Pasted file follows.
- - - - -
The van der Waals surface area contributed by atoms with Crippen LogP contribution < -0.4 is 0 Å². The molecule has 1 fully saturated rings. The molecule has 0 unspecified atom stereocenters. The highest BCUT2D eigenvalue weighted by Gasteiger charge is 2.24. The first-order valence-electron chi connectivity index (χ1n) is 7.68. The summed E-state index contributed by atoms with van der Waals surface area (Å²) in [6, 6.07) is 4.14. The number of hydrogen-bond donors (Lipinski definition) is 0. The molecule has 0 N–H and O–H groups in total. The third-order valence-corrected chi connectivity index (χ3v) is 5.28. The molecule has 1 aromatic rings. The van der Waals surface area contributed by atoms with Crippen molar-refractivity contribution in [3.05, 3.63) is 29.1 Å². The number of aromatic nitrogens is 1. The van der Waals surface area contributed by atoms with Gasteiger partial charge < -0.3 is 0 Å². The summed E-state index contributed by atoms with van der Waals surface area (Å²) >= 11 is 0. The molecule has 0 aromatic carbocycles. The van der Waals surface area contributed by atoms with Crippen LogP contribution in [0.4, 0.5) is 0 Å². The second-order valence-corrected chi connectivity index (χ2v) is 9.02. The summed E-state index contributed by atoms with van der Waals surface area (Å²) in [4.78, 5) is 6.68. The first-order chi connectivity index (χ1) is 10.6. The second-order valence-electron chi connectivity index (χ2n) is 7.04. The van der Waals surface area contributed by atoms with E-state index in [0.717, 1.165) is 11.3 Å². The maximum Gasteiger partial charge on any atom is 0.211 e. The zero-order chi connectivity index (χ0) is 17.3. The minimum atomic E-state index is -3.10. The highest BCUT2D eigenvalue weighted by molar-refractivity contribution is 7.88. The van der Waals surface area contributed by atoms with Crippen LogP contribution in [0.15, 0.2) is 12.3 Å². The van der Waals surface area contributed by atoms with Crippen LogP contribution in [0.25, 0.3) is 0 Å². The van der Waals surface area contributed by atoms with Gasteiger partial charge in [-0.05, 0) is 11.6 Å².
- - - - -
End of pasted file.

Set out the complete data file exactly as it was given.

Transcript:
The van der Waals surface area contributed by atoms with Crippen LogP contribution < -0.4 is 0 Å². The molecule has 1 fully saturated rings. The molecule has 0 unspecified atom stereocenters. The highest BCUT2D eigenvalue weighted by Gasteiger charge is 2.24. The first-order valence-electron chi connectivity index (χ1n) is 7.68. The summed E-state index contributed by atoms with van der Waals surface area (Å²) in [6, 6.07) is 4.14. The number of hydrogen-bond donors (Lipinski definition) is 0. The molecule has 0 N–H and O–H groups in total. The third-order valence-corrected chi connectivity index (χ3v) is 5.28. The molecule has 1 aromatic rings. The van der Waals surface area contributed by atoms with Crippen molar-refractivity contribution in [3.05, 3.63) is 29.1 Å². The number of aromatic nitrogens is 1. The van der Waals surface area contributed by atoms with Gasteiger partial charge < -0.3 is 0 Å². The summed E-state index contributed by atoms with van der Waals surface area (Å²) >= 11 is 0. The molecule has 0 aromatic carbocycles. The van der Waals surface area contributed by atoms with Crippen LogP contribution in [0.4, 0.5) is 0 Å². The second-order valence-corrected chi connectivity index (χ2v) is 9.02. The summed E-state index contributed by atoms with van der Waals surface area (Å²) in [4.78, 5) is 6.68. The first-order chi connectivity index (χ1) is 10.6. The second-order valence-electron chi connectivity index (χ2n) is 7.04. The van der Waals surface area contributed by atoms with E-state index in [0.717, 1.165) is 11.3 Å². The maximum Gasteiger partial charge on any atom is 0.211 e. The zero-order chi connectivity index (χ0) is 17.3. The minimum atomic E-state index is -3.10. The highest BCUT2D eigenvalue weighted by molar-refractivity contribution is 7.88. The van der Waals surface area contributed by atoms with Crippen LogP contribution in [0.15, 0.2) is 12.3 Å². The van der Waals surface area contributed by atoms with Crippen LogP contribution in [0.25, 0.3) is 0 Å². The van der Waals surface area contributed by atoms with Gasteiger partial charge in [-0.05, 0) is 11.6 Å².